Slave Freed by Abolitionists in Philadelphia
Jane Johnson (1820-1872) was a slave whose escape to freedom was the focus of precedent-setting legal cases in 19th century Philadelphia. Safeguarded by Philadelphia abolitionists after her escape in 1855, Johnson later settled in Boston. There she married, and sheltered other fugitives slaves. Her son Isaiah served in the American Civil War with the 55th Massachusetts Regiment, U.S. Colored Troops.
Jane Johnson is believed to have been born into slavery as Jane Williams in or near Washington, DC, the daughter of John and Jane Williams; the exact year of her birth is unknown. Virtually nothing is known of her early life, which she presumably spent on Virginia plantations; it is believed that she lived for part of that time in Caroline County and had several owners.
She is presumed to have married a fellow slave surnamed Johnson about 1843; with him she apparently had three sons, one of whom was sold away to an unknown master. At the beginning of 1854 Johnson and her remaining two sons were sold by her master, Cornelius Crew, a plantation owner in Richmond, Virginia to John Hill Wheeler, a prominent North Carolina slaveholder.
Pennsylvania passed a gradual abolition statute in 1780, which did not free any existing slaves, but banned the slave trade in Pennsylvania and freed the children of slaves born after the law was passed once they reached a certain age. Thereafter Philadelphia had become a mecca for free blacks in America.
Throughout the early 1800s, a steady stream of black migrants hoping to escape slavery fled into the Pennsylvania counties just north of the Maryland border. By 1820 the city’s black population was nearly eleven percent. As the African American population grew, so did white hostility towards them. African Americans were attacked and killed in the street and in their houses during a race riot in 1834.
The network now generally known as the Underground Railroad was formed in the early 19th century, and reached its height between 1850 and 1860. It was an informal but very effective network of abolitionists, secret routes and safe houses used by slaves to escape to free states and Canada.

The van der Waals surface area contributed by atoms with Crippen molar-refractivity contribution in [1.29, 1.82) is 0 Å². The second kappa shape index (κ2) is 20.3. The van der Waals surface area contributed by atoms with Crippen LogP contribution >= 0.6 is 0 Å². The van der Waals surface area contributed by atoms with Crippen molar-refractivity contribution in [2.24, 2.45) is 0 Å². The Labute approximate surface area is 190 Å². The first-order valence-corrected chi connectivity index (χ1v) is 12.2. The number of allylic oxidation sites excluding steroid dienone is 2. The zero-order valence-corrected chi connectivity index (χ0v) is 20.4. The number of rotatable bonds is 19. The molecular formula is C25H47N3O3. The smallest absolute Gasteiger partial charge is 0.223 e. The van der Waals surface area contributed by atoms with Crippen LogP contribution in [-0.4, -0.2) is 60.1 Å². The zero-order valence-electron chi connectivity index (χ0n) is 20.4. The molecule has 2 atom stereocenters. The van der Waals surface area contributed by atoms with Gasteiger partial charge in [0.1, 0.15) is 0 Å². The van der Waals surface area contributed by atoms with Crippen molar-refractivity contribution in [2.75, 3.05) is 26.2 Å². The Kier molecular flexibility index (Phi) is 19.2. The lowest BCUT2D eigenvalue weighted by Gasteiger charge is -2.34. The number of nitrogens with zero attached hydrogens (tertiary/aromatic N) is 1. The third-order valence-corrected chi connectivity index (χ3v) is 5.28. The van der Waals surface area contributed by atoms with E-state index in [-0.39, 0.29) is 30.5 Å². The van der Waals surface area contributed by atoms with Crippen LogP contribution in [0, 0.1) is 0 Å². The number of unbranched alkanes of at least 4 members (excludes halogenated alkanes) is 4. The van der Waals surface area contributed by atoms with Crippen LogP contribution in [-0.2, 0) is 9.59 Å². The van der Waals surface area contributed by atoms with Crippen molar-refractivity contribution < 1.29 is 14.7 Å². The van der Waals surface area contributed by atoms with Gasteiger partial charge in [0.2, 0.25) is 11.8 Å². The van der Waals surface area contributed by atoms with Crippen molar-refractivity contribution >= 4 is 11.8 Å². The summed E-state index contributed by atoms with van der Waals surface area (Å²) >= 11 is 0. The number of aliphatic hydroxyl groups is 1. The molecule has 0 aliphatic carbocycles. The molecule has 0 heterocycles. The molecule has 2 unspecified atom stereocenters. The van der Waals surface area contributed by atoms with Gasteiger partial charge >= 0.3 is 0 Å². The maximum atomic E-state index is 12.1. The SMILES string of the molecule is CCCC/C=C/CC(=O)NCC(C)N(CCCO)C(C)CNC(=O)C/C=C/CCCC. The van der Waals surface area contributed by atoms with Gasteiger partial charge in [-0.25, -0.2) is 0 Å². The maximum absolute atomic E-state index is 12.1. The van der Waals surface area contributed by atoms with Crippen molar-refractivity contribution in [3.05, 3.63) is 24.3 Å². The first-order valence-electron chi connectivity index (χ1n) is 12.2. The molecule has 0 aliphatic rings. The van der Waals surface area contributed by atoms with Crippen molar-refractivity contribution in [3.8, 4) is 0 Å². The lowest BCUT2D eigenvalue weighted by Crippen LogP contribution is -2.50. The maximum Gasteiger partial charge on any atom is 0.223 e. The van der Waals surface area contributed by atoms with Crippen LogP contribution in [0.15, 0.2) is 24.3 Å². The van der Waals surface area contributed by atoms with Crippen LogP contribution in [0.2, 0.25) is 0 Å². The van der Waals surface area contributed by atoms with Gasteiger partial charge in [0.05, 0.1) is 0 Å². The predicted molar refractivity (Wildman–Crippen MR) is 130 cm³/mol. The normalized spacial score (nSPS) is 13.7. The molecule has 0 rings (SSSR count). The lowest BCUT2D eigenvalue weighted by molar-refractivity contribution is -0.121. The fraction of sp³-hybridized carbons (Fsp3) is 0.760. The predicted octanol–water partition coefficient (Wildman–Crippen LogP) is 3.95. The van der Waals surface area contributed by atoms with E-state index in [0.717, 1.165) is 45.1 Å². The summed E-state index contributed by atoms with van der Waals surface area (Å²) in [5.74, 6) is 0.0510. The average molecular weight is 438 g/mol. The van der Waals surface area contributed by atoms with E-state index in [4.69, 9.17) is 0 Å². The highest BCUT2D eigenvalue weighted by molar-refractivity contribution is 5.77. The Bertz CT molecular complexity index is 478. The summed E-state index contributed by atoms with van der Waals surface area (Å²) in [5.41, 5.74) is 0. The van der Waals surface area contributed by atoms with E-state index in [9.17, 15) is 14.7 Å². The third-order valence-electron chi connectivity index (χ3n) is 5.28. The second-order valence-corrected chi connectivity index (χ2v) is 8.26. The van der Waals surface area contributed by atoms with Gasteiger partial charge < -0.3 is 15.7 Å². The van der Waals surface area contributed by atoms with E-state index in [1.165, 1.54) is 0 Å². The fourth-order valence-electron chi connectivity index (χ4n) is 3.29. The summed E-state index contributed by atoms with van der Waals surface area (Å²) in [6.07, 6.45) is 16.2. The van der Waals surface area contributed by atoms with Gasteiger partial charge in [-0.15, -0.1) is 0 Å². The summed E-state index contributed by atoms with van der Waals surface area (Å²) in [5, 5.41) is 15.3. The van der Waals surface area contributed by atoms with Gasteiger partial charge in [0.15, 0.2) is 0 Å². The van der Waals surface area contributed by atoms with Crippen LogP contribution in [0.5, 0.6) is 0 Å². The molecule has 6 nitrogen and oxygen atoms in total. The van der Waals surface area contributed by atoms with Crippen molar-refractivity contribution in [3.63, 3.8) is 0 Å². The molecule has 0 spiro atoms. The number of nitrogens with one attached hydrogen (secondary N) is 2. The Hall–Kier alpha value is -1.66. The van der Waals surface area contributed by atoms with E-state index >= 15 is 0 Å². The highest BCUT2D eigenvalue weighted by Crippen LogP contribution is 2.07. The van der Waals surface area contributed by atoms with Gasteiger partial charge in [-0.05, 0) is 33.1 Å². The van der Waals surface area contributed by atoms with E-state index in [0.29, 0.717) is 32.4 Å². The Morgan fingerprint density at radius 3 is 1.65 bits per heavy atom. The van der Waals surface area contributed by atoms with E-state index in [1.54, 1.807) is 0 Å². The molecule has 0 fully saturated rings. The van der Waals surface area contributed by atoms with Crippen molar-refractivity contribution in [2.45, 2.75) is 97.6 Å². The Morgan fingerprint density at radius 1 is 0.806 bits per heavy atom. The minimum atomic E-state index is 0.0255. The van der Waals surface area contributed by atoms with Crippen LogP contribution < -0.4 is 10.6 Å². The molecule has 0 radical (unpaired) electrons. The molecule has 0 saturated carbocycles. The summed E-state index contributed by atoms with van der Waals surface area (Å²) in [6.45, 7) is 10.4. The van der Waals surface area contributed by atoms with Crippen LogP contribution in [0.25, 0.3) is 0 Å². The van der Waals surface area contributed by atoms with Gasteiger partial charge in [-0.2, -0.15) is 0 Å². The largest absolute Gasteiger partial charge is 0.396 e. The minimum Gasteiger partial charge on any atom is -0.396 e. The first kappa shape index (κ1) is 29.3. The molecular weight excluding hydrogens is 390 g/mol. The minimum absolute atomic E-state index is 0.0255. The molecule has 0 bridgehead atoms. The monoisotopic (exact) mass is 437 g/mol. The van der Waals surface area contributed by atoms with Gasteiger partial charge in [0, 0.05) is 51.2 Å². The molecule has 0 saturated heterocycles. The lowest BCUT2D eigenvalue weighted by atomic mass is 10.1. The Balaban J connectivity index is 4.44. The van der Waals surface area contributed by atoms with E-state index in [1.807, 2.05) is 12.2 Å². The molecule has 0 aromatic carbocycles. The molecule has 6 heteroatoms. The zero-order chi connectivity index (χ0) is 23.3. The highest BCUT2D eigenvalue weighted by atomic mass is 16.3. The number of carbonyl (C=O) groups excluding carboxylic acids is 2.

Aiding runaways became significantly more difficult, however, after the passage of the federal Fugitive Slave Law in 1850, which compelled northern citizens to assist in the apprehension and return of fugitive slaves back to their southern masters, and threatened those who assisted escaped slaves with prosecution and imprisonment.
In July 1855, John Wheeler and his family traveled by train from Washington to Philadelphia. After a short visit with relatives, they planned to travel by ferry to New York City, then by ship to Central America, where Wheeler was the newly-appointed U.S. minister to Nicaragua. The Wheelers were accompanied by three of their slaves: Jane Johnson, age 35, and her sons, Daniel, age 12, and Isaiah, age 7.
Unknown to Wheeler, Jane had no intention of traveling to Central America or remaining a slave. Her plan was to leave Wheeler and escape with her children to freedom as soon as they were safely in the North. News of the Underground Railroad and abolitionists who helped fugitive slaves was widespread among slaves in the upper South, particularly in urban centers like Richmond and Washington, DC.
On the morning of July 18, 1855 John Wheeler and his entourage arrived at the Broad Street Station in Philadelphia and made their way by carriage to the home of Wheeler’s father-in-law, artist Thomas Sully. After a brief visit, they continued to Bloodgood’s Hotel on the river next to the ferry that would take them to Camden and on to New York.
Wheeler left Johnson and her sons at the hotel, locking them in their room and instructing them to talk to no one until he returned later that afternoon. However, Jane informed a black hotel worker that she was a slave and wanted to be free. The worker drafted a note to William Still, the African American head of the Vigilance Committee of the local Underground Railroad, and sent it off to Still at the Pennsylvania Anti-Slavery Society office.